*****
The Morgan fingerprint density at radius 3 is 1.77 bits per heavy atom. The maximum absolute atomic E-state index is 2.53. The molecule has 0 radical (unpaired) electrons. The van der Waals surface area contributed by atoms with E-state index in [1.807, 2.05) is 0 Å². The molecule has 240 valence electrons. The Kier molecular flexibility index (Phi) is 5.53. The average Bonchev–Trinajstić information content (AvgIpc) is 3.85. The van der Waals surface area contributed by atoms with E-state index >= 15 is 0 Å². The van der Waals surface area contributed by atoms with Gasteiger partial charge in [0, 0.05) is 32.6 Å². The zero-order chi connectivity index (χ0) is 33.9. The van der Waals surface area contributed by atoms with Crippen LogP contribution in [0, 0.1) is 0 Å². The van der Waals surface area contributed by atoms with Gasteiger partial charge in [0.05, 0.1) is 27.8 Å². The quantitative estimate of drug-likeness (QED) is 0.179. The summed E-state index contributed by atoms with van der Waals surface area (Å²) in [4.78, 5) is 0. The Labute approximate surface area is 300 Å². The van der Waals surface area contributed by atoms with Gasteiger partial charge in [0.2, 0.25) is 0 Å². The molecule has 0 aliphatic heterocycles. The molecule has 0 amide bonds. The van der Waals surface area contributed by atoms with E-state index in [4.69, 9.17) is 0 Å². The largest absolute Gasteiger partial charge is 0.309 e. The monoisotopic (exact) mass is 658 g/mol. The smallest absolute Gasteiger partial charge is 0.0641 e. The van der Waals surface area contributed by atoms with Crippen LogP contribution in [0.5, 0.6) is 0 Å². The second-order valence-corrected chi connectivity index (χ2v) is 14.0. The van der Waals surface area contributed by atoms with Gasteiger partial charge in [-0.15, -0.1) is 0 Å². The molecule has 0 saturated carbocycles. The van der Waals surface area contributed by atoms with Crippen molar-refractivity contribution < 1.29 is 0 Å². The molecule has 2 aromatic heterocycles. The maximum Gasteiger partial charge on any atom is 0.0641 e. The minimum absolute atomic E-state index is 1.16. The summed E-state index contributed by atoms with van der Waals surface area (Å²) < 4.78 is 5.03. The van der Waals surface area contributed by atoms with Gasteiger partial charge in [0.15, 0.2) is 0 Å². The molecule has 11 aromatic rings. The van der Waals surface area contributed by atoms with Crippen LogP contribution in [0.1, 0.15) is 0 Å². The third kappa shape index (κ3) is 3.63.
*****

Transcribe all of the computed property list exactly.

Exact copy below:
The Morgan fingerprint density at radius 3 is 1.77 bits per heavy atom. The maximum absolute atomic E-state index is 2.53. The molecule has 0 radical (unpaired) electrons. The van der Waals surface area contributed by atoms with E-state index in [1.807, 2.05) is 0 Å². The molecule has 240 valence electrons. The Kier molecular flexibility index (Phi) is 5.53. The average Bonchev–Trinajstić information content (AvgIpc) is 3.85. The van der Waals surface area contributed by atoms with E-state index >= 15 is 0 Å². The van der Waals surface area contributed by atoms with Gasteiger partial charge in [0, 0.05) is 32.6 Å². The zero-order chi connectivity index (χ0) is 33.9. The van der Waals surface area contributed by atoms with Crippen LogP contribution in [0, 0.1) is 0 Å². The van der Waals surface area contributed by atoms with Gasteiger partial charge in [0.05, 0.1) is 27.8 Å². The quantitative estimate of drug-likeness (QED) is 0.179. The summed E-state index contributed by atoms with van der Waals surface area (Å²) in [4.78, 5) is 0. The Labute approximate surface area is 300 Å². The van der Waals surface area contributed by atoms with Gasteiger partial charge in [0.2, 0.25) is 0 Å². The molecule has 0 aliphatic heterocycles. The molecule has 0 amide bonds. The van der Waals surface area contributed by atoms with E-state index in [4.69, 9.17) is 0 Å². The largest absolute Gasteiger partial charge is 0.309 e. The monoisotopic (exact) mass is 658 g/mol. The smallest absolute Gasteiger partial charge is 0.0641 e. The van der Waals surface area contributed by atoms with Crippen LogP contribution in [0.5, 0.6) is 0 Å². The second-order valence-corrected chi connectivity index (χ2v) is 14.0. The van der Waals surface area contributed by atoms with Gasteiger partial charge in [-0.15, -0.1) is 0 Å². The molecule has 0 saturated carbocycles. The van der Waals surface area contributed by atoms with Crippen molar-refractivity contribution < 1.29 is 0 Å². The molecule has 2 aromatic heterocycles. The maximum Gasteiger partial charge on any atom is 0.0641 e. The minimum absolute atomic E-state index is 1.16. The summed E-state index contributed by atoms with van der Waals surface area (Å²) < 4.78 is 5.03. The van der Waals surface area contributed by atoms with Gasteiger partial charge in [0.15, 0.2) is 0 Å². The molecule has 11 aromatic rings. The van der Waals surface area contributed by atoms with Crippen LogP contribution in [0.1, 0.15) is 0 Å². The third kappa shape index (κ3) is 3.63.